Re: Bosh release for Docker
Rajesh Jain <rajesh.jain@...>
I had asked some questions to the community on running stateful Docker
containers and Docker service broker which are two cf-community projects. I
got some great responses from the project leads Dr Nic + Vedran and
information from blog posts by Fergie on the Docker Service Broker and
Stateful Docker Containers.
I am summarizing the responses here, and hopefully the community can give
feedback and direction.
Have you used this broker and bosh release and what has been your
experience running Docker containers using this bosh release?
I will move these responses in a git repo as FAQ's if it makes sense, so we
don't lose the excellent responses from the community.
What is docker-bosh release?
Ans: One of the fastest ways to get Docker and orchestrate containers with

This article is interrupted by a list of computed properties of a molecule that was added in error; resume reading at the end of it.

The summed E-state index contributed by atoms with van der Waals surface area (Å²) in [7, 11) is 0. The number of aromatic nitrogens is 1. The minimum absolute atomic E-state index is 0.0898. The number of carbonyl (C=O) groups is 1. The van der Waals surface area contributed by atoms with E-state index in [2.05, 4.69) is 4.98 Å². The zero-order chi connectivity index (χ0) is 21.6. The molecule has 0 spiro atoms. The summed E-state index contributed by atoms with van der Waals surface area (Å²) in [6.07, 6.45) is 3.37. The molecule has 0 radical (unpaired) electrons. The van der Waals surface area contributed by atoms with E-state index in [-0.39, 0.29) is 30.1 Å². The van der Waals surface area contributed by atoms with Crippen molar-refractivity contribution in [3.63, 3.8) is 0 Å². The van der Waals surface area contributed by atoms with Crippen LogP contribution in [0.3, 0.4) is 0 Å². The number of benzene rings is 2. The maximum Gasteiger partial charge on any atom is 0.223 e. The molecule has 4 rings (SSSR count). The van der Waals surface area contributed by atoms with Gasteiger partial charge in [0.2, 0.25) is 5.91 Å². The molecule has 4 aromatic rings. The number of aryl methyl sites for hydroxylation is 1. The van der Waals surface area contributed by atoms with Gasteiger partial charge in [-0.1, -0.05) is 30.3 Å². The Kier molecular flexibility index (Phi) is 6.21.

persistent data on any infrastructure is to deploy this BOSH release.
What are the features of the docker bosh release?
Ans: From the blog by Fergie:
Why is this CF-BOSH release so “awesomic”?
- It works with a standard CF-BOSH without any modification, you will
only require a stemcell with kernel >= 3.8 (the Ubuntu Trusty ones);
- You can orchestrate multiple Docker containers into multiple virtual
- You can deploy your containers to your choice of IaaS (AWS, OpenStack,
VSphere, VCHS, CloudStack or Google Compute Engine) using the same
- It will monitor automatically your containers and restart them in case
- It allows to set dependencies between containers running in the same
virtual machine, so if a container fails, when it is restarted it will
restart also all of the dependent containers;
- It will also automatically monitor your virtual machines and recreate
them again in case of a failure;
- It allows to bind host volumes to your Docker containers in an very
- It allows easily to resize any data disk attached to a Docker
container without losing any date
What is docker service broker?
It is a generic containers service broker for the Cloud Foundry v2 services
API. This can expose and provision service offerings that run inside a
compatible container backend (currently Docker)
What are the features of Docker Container Service Broker?
Ans: From the blog by Fergie:
This service broker allows Cloud Foundry operators to do a few things. They
can expose and provision services offerings that run inside a compatible